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4 Tips for Developing Creative Story Angles

October 16, 2019
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You may have heard the Native American proverb, “Those who tell stories rule the world.” But if you’re in marketing, you probably already know that those who tell the best stories rule the business world.

  • So how do we tell a better brand story? 
  • How does our brand more effectively connect with consumers? 
  • How do we personalize our message and then make sure it reaches the heart of the consumer? How do we make the hashtag, the tagline, the media campaign more creative—more compelling?

Let’s look at four ways you can broaden your marketing mind, develop more creative story angles, and reach more consumers than ever before!

#1 Research Your Competitors: 

First off, Use Online Analytical Tools.

Ahh, Google… it’s our go-to when we need to know something fast. And if you’re not using it to spy on your competitors, why not?  Google Alerts is an easy-to-use system that will allow you to keep tabs on keywords, competitors, and even your own business. 

Need something more advanced?  Advanced-link profile analysis tool such as SEMrush or Moz will allow you to do keyword research, site audits, backlink analysis, and track your ranking on the web. You can’t tell a better story until you know the plotline intimately, right?

See If Your Account Reps Will Spill the Beans on Your Competition 

Now, these may be dangerous waters, so tread (water) carefully. Only you know your industry, your rep, possible trade secrets, etc. But if you have a friendly rapport with—or better yet, are friends with—your account rep, then see what you can glean to get a better competitive edge and tell a better marketing story. 

And if you have a strictly professional relationship with them? You can still win. LISTEN carefully when they visit you for your quarterly “how-are-things-with-your-account” visit; they may not be aware of the pearls of competitive wisdom they’re dropping for you.

Spy on Social Media

It may be that you employ an outside agency to handle your social media accounts, as is the trend right now. But in this regard, you may be missing out on your ideal audience. No one knows your business like you: and even if your agency is a stellar one, they may have limited bandwidth or may not have even thought of monitoring your competition. But you should be. 

“Know your enemy and know yourself, and you can fight a hundred battles without disaster.” 

Okay, so you don’t necessarily need to think of your competition as the enemy but following their social accounts may just tell you their next move in the battle for media domination.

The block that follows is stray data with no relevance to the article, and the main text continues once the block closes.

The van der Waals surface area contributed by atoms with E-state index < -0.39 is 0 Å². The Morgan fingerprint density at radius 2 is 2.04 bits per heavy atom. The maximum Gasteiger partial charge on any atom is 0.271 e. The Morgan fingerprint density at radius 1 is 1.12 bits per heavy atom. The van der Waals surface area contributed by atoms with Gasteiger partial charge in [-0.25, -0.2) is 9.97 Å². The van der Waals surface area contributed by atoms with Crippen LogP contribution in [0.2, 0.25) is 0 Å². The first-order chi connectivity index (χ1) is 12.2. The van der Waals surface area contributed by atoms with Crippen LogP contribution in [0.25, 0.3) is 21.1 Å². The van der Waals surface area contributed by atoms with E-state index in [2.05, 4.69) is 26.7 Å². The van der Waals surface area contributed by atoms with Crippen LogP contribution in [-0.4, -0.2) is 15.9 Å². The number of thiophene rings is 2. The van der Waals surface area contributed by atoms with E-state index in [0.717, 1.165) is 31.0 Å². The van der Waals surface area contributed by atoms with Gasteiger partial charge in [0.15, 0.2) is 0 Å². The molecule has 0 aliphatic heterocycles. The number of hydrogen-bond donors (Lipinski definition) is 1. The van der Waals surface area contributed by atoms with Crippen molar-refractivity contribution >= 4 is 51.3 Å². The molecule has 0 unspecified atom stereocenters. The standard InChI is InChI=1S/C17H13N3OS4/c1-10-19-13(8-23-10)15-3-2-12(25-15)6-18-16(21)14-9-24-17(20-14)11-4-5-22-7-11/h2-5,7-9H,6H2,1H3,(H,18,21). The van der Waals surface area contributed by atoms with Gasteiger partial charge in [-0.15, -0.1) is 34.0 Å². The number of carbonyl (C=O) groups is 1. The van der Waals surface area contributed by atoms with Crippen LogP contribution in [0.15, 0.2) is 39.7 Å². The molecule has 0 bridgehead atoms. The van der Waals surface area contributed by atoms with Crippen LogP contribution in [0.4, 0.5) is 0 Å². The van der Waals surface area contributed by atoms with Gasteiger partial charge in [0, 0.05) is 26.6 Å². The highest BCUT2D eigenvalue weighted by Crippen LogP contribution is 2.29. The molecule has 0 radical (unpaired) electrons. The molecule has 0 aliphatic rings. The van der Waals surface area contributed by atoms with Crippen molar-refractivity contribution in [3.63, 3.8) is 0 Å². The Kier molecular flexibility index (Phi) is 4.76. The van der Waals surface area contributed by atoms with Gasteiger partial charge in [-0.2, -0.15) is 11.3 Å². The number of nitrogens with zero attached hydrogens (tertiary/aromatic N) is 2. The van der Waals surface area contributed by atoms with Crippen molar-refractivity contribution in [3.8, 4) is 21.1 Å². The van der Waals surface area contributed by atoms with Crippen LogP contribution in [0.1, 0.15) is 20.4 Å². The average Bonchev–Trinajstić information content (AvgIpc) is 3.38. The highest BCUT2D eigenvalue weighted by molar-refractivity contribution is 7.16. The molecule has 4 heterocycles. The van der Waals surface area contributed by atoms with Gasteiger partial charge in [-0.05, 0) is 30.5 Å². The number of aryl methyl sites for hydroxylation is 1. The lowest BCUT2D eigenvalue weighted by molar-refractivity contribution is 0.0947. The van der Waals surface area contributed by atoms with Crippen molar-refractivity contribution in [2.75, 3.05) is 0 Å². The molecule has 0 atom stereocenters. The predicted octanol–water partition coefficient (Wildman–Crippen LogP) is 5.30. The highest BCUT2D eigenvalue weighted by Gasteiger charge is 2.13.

Talk to Your Customers!

This may seem like a no-brainer, but it’s astounding how many companies overlook the goldmine of their customer base. There’s no better litmus test for how your brand is doing in the grand scheme of things than how you are being perceived by your actual customers.

What do they think of your brand in general?

What do they think of your product or service?

What do they think of your competition?

How can you improve your consumer relationship?

How can you improve your product/service (or customer service)?

Don’t Forget About Conferences and Trade Shows

A familiar scenario: it’s been a long day of schmoozing, negotiating, and shoptalk. And now you’re ready to unwind at the hotel bar. Use this unguarded moment to belly up to the bar… (RIGHT. NEXT. TO. YOUR. COMPETITION.) Bars and stories, Oreos and milk, Bert and Ernie—you get the idea. Get friendly with industry leaders; learn their stories; learn their strategies; learn their humanity. You never know: you may just find your way of telling a better story.

#2 Test Newsjacking

Another creative way to capture attention is by newsjacking. Newsjacking is essentially identifying a way to make a headline relevant to your brand and thereby position your spokespeople as experts (or at the very least quirky and culturally-relevant). A few tips for your journey into newsjacking:

Don’t Hesitate!

Don’t let perfect “wordsmithing” cause you to miss out on a great opportunity. If good enough gains you a quick win, well then—you, my friend, are #winning… at least for the moment. As Confucius would say: “Better a diamond with a flaw than a pebble without.”

Hashtags Are Your Friends! 

We all know the thrill of that perfect hashtag bringing in followers by the droves. Okay, so you only watched 3 episodes of Game of Thrones: your audience doesn’t need to know that. Quickly research interesting, relevant hashtags that may just get your business seen by new eyes.

Know Your Audience (at least the majority) 

Strive to be inclusive, never offensive. Is the breaking news controversial? Then move on to a lighter source for your journalistic gem: where CNN could be losing, TMZ could be flush with newsjacking wins.

Be Creative